The frustration of having to repeat the first verse so many times is released as a monumental scream before the song properly begins. There’s really not much more to be said about The Number of the Beast: it’s just perfect. Pure heritage for anyone who picks up a guitar and turns the overdrive up to eleven.
After one of the most iconic metal anthems, we are immediately swept away by one of the most iconic intros. The intro to Run to the Hills is a sympathetic lament, preceding the galloping onslaught of British cavalrymen.
The twisted snarl in Dickinson’s voice as he delivers the savage war cries of sick-minded invaders really lends a certain authenticity to some of the song’s more controversial lyrics. Ultimately, while some of the language used is sure to cause some confused double-takes, I don’t think this song acts as anything other than a furious scorn of the genocide of Native Americans.
Gangland offers us a great drum intro, followed by a shuffle-time beat which leads to punctuated shredding. Gangland is probably the weakest song on the record, but the cosy dynamic range, and the swinging, lightning-quick drums make this song a great breather before Iron Maiden’s final gift to us.
Hallowed Be Thy Name begins very contemplatively with a dramatic intro more suited to musical theatre than rock music, but it works magnificently. After a lengthy demonstration of Bruce’s lung capacity, we’re offered a short overture of the song’s main riff.
A chugging verse is contrasted with a wordless chorus, which transitions smoothly into a breakdown, bridge, and back to the second verse. The verse is followed by a total break, featuring epic chords and very 1980s drum fills – and then all hell breaks loose. The double-time finale is interwoven with grandiose solos. It continues to rise before settling into the song’s initial, main motif, and culminating in yet another series of powerful chords and drum fills.
The Number of the Beast leaves one feeling drained and completely satisfied. Every second drips with breathtaking gravitas. It’s not my favourite Maiden album, but it’s certainly their most iconic.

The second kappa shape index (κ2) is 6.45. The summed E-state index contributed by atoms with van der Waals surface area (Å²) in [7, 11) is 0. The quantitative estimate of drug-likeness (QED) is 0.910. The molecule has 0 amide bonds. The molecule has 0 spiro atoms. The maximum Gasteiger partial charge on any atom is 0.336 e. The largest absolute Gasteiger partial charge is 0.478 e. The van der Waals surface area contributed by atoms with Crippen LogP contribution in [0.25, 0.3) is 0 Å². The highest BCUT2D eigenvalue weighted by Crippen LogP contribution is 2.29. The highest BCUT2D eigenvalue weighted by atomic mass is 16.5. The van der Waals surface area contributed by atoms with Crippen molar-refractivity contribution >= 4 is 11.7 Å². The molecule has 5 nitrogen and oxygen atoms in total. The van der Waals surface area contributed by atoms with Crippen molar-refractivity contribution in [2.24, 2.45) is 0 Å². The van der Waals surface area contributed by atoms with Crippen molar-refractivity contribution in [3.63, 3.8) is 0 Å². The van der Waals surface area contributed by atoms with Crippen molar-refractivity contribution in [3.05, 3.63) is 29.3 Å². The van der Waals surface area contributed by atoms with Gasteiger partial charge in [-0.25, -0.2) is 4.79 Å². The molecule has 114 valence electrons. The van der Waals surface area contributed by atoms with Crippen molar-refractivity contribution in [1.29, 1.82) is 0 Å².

Why is this album so important?
Besides being an utterly ferocious piece of art, The Number of the Beast fell victim to an acutely 80s phenomenon: The Satanic Panic, a chapter in the neverending crusade against “dangerous” youth culture. Amongst the casualties were horror movies, neo-pagan religious movements, rock music, Dungeons and Dragons, and especially The Number of the Beast.
The album’s cover and lyrical content were subject to much scorn from social conservative movements. Public burnings of the record, pickets at concerts, and hundreds of strongly worded letters from the religiously concerned were meant to be the death of this album and all other forms of divergent art. Luckily, when social conservatives get up in arms about something, they tend to expose it to a lot more attention. So of course the controversy did nothing more than cement The Number of the Beast as the most important album of the 1980s, the 20th century, and possibly of all time.
To put it in simple terms, The Number of the Beast is so crucial to rock and heavy metal because every single part of it is completely and utterly badass. Loud, rebellious, and surprisingly cerebral, it embodies everything heavy metal was at the time, and everything it would grow into afterward.
The 40th Anniversary Cassette Edition: How physical media shaped the way we listen to music